By Brian Lohmann ’98
That glorious home away from home known as the Kartause was for me, in the fall of 1997, a haven of peace, a greenhouse of grace. And the opportunity to live and study, travel and pray with our Catholic brethren from the Eastern tradition was no small part of my formation in that most memorable of semesters.
Just two years prior to the founding of Steubenville’s Austrian campus, my roommate Marius Bucin was living under the atheistic iron yoke of Communism in his Romanian homeland. Marius endeared himself to me quickly, what with his humble devotion and his gentle yet witty humor. We easily became the best of friends and over the semester shared a great deal about faith, our family, as well as our respective homes.
What struck me most powerfully about Marius was the great and marked contrast of our native experiences. What heretofore I’d seen only in textbooks and on TV was an everyday experience of my roommate’s life: governmental persecution; attending underground Masses, if even at all; seeing father and mother imprisoned and priests and bishops martyred, all for the love of the Catholic faith.
“You do not know true suffering,” Marius told me in his broken English. As an American, I truly did not comprehend. But I came to understand, in the faith witness of Marius and the rest of my new Eastern European friends.
Marius, as well as others whose homes dotted the former Soviet eastern bloc, opened my eyes to the true meaning of sacrifice and suffering. They opened my eyes as well to the depth and richness, authenticity and vibrancy of the faith that must sustain one through it.
I left Gaming a changed man. Not only departing with new friends from parts of the globe I had previously only dreamt of, but with a greater grasp of the universality and breadth of the one, holy, Catholic, and apostolic faith.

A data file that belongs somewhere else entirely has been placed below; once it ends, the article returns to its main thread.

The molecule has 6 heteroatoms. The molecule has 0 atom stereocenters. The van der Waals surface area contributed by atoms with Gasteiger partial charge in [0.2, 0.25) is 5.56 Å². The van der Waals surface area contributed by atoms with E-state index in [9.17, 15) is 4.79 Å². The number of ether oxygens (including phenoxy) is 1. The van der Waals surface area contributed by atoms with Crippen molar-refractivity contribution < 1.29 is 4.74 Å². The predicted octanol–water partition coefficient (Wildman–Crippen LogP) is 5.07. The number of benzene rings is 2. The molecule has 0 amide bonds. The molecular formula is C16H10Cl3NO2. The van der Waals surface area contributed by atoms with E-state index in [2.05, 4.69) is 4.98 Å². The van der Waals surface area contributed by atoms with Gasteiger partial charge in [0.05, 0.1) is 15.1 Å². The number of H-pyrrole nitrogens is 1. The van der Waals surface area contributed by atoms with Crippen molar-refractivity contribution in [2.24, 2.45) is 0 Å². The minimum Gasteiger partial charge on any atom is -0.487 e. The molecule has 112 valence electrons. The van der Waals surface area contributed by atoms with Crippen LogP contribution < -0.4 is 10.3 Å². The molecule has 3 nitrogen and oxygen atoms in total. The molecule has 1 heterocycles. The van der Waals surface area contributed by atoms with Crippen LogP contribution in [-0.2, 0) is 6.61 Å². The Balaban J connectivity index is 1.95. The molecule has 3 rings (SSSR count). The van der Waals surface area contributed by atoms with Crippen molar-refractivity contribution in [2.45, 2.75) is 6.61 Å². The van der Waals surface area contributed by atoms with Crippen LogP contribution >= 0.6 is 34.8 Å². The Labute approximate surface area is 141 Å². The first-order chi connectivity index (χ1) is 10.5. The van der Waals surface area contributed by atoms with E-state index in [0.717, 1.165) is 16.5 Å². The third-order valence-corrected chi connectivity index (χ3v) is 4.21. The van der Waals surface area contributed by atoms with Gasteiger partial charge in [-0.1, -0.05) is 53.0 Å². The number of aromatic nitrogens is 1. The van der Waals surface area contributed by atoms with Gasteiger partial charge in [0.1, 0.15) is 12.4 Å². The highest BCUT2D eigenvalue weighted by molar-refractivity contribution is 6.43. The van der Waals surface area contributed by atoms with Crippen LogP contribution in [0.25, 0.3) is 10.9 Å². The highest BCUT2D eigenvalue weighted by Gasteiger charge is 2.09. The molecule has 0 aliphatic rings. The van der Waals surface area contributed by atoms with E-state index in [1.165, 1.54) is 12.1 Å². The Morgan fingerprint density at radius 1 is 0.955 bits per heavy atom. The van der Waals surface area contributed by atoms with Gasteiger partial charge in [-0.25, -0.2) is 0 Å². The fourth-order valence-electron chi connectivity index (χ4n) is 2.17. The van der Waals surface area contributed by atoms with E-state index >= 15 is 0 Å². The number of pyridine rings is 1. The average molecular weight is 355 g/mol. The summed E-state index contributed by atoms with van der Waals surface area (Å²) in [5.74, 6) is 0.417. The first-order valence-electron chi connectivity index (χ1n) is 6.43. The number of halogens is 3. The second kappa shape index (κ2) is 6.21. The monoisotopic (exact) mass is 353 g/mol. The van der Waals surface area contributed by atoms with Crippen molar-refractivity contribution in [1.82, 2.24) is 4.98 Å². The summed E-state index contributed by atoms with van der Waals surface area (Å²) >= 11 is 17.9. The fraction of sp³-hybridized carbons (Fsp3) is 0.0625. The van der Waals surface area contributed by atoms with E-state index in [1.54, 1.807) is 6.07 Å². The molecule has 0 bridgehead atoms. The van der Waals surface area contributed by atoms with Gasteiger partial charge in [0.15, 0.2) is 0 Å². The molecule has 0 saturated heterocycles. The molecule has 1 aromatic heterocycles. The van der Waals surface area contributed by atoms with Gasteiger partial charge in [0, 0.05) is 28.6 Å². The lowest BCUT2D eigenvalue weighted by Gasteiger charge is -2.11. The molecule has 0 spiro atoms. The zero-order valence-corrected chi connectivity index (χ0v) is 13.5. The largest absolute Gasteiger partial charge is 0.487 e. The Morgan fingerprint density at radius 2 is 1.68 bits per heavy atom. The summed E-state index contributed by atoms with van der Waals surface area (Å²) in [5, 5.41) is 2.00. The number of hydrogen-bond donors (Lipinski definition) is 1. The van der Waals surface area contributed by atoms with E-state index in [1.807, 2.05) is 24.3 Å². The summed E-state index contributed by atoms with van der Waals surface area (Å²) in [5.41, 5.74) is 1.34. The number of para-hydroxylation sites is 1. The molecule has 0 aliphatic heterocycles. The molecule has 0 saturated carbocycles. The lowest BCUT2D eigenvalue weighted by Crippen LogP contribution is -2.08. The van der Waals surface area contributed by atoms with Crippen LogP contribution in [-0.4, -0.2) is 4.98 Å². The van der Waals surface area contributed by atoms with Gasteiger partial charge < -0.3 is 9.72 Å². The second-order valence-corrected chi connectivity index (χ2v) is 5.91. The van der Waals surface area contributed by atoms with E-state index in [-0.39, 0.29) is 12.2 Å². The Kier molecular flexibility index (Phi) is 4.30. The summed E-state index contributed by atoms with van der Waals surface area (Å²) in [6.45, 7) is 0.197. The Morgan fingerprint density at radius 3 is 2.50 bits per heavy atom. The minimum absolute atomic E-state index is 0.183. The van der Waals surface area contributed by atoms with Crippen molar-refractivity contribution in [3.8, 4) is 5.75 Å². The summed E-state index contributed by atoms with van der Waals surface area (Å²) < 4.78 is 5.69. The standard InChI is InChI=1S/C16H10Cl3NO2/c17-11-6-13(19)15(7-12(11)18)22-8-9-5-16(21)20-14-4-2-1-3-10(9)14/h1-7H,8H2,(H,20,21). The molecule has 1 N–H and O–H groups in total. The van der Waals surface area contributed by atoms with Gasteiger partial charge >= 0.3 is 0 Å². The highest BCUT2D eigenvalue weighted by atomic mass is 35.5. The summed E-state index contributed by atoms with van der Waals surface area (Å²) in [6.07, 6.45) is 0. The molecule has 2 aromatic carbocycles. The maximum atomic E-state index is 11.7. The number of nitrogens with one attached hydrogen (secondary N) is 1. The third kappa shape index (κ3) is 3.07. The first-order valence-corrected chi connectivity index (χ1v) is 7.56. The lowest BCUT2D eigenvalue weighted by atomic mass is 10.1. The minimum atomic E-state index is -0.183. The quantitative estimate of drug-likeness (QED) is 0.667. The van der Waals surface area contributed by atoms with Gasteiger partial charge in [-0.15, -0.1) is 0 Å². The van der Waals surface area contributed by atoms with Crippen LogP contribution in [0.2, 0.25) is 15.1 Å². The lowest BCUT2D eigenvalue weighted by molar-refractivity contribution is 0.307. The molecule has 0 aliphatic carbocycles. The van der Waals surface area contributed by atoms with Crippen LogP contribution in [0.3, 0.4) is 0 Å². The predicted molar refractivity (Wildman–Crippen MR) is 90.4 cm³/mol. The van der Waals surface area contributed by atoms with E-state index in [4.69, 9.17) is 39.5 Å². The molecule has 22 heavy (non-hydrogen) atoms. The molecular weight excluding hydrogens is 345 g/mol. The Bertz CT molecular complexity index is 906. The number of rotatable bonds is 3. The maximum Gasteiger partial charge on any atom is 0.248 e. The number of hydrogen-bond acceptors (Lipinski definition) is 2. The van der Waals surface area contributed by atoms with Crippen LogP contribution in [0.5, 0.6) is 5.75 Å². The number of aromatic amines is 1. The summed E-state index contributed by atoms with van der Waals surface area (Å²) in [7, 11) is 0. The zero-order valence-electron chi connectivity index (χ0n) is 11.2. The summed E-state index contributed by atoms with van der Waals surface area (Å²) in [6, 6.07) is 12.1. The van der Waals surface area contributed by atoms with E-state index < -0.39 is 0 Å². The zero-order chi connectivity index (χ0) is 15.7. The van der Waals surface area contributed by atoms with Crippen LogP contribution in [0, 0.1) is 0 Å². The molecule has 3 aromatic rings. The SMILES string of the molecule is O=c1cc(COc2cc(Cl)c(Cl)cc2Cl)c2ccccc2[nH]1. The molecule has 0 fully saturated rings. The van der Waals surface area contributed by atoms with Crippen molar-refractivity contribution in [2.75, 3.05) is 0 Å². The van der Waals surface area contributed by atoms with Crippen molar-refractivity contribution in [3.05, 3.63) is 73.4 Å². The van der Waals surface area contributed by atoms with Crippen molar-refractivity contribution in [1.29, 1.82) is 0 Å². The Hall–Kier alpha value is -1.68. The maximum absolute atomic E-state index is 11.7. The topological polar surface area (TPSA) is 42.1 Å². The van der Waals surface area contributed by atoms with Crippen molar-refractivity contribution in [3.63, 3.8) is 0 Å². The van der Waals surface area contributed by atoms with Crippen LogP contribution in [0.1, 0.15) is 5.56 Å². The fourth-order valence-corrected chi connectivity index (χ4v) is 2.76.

Be it in the rich beauty of the liturgy of the East or the simple devotion with which the Eastern Europeans live the calling of their every day, my life as well as the lives of every other American student was enriched beyond compare by the likes of Marius Bucin. If the Kartause Maria Thron does nothing else but give its oft-sheltered American students an experience to witness the splendor of Mother Church “breathing with both lungs,” then to Franciscan University, I would say: job very well done.
Brian Lohmann ’98 graduated with a double major in political science and philosophy. He was a brother of Ahim Adonai Household. He lives in Alexandria, Virginia, and is an active member of Holy Transfiguration Melkite Greek Catholic Church. Brian has been a corporate recruiter for 15-plus years, and helps run Scythian’s Appaloosa Music Festival, serving as the artist liaison, and media manager.